Last week I was lucky enough to attend the WordPress VIP workshop put on by Automattic – the people behind WordPress.com. The training was the first of its kind, drawing in nearly 50 people from around the world. There were attendees from Canada, the U.S, Bulgaria, Australia and Italy. I’m sure there were other nations representing, but that’s what I can remember!
Also in attendance were WordPressers from Time magazine, the Wall Street Journal, NBS and CBS Local. Needless to say this training was a big deal and was super excited to attend.
Frolicking at the Golden Gate
Before heading to the training, I spent the few days exploring San Francisco and seeing what it was all about. I made the trip to Alcatraz, rode a cable car, went to Pier 39, visited the Golden Gate Bridge and ate a whole lot of seafood.
After a weekend of *ahem* frolicking in SF, I was off to Napa for some intensive WordPress training.
The VIP workshop was held at the beautiful Carneros Inn in Napa California. While I could explain what it was like to stay there – with the comfiest-bed-on-earth, the outdoor shower, the personal yard and nightly tuck in service – I’ll let pictures explain:
…Anyway I didn’t get to spend much time in my room, but it was nice while I was there.
WordPress.org, WordPress.com and WordPress.com VIP
If you’re not in the WordPress community, it can be a little confusing to understand the difference between the different kinds of WordPress.
WordPress.org is the PHP based software that we all know and love. It powers 17% of the internet. This is the free software that anyone can download and install on their own web-server. Development of the source code is done by volunteers and there is very little commercial forces driving development as it is open source.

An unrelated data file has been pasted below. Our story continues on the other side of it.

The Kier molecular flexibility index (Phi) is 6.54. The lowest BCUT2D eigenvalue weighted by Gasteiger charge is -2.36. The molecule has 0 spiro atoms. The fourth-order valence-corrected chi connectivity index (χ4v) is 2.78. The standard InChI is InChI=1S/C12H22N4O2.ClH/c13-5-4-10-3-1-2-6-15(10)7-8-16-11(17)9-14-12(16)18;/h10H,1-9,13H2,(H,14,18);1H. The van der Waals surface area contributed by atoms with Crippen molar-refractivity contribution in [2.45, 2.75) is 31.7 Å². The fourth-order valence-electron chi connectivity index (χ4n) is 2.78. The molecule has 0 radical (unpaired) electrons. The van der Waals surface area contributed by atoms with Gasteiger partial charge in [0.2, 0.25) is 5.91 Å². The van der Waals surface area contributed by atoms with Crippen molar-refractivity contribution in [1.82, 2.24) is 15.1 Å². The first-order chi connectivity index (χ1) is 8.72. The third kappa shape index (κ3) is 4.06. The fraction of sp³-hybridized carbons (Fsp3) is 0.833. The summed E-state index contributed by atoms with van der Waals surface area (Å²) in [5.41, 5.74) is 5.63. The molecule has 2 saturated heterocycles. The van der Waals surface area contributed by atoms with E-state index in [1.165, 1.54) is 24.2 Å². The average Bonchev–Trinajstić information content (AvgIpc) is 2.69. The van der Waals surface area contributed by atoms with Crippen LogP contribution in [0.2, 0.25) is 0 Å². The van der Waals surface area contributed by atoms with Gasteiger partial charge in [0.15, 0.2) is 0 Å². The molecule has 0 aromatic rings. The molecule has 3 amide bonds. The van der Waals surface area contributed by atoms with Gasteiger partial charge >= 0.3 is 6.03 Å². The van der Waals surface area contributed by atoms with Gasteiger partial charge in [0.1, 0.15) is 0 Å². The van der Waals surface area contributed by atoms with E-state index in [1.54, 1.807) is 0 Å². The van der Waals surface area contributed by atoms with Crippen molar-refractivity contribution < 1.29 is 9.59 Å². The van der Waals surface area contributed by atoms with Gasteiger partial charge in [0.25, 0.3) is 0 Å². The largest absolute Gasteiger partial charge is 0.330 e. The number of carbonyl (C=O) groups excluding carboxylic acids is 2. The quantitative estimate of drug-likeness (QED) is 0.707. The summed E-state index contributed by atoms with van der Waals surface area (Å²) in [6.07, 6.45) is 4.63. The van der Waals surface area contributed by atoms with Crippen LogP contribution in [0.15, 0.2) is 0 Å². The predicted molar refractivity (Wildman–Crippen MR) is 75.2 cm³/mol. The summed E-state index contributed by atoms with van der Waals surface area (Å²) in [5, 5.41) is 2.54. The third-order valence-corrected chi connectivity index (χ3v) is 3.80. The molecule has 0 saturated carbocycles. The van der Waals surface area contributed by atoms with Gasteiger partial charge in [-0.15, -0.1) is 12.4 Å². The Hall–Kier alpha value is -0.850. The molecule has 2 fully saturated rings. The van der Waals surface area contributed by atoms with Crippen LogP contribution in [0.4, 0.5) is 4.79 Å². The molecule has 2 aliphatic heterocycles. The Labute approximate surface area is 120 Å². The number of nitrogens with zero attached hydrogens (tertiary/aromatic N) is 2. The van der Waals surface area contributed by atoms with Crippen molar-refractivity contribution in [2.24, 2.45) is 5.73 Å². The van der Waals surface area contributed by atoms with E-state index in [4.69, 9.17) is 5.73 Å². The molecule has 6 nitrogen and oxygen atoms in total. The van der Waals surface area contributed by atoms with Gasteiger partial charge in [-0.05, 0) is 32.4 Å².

WordPress.com is the free hosted version of WordPress. Anyone can register at http://wordpress.com and have a blog up and running in no time. There are premium upgrades, like custom domain names, themes and plugins, but they are optional.
WordPress.com VIP is a service that Automattic provides to corporations that allows companies to either host their site on WordPress.com servers, or self host. The benefit of VIP is that you get access to the WordPress.com experts and if you use the SaaS Service, you get access to the WordPress.com network and accompanying scalability. VIP also allows you to use your own custom developed theme on WordPress.com, while non-VIP customers have to use ‘approved’ themes.
WordPress.org = FREE + customizable
WordPress.com = FREE + Hosted (optional paid upgrades, customizations)
WordPress.com VIP = Commercial + Hosted/Not Hosted + Custom theme and development
WordPress.com and the VIP crew work for a company called Automattic. They’re a global company that owns not only WordPress.com but also IntenseDebate, Akismet, Gravatar and Poll Daddy. Chances are if you’ve been on the internet, you’ve used their products.
One of the neat things about Automattic is that their employees are distributed, meaning they don’t work in an office. In fact, there is no Automattic head office, everyone works from home! Automatticians, that’s what they call themselves, are also spread out over the entire globe, as you can see on their map.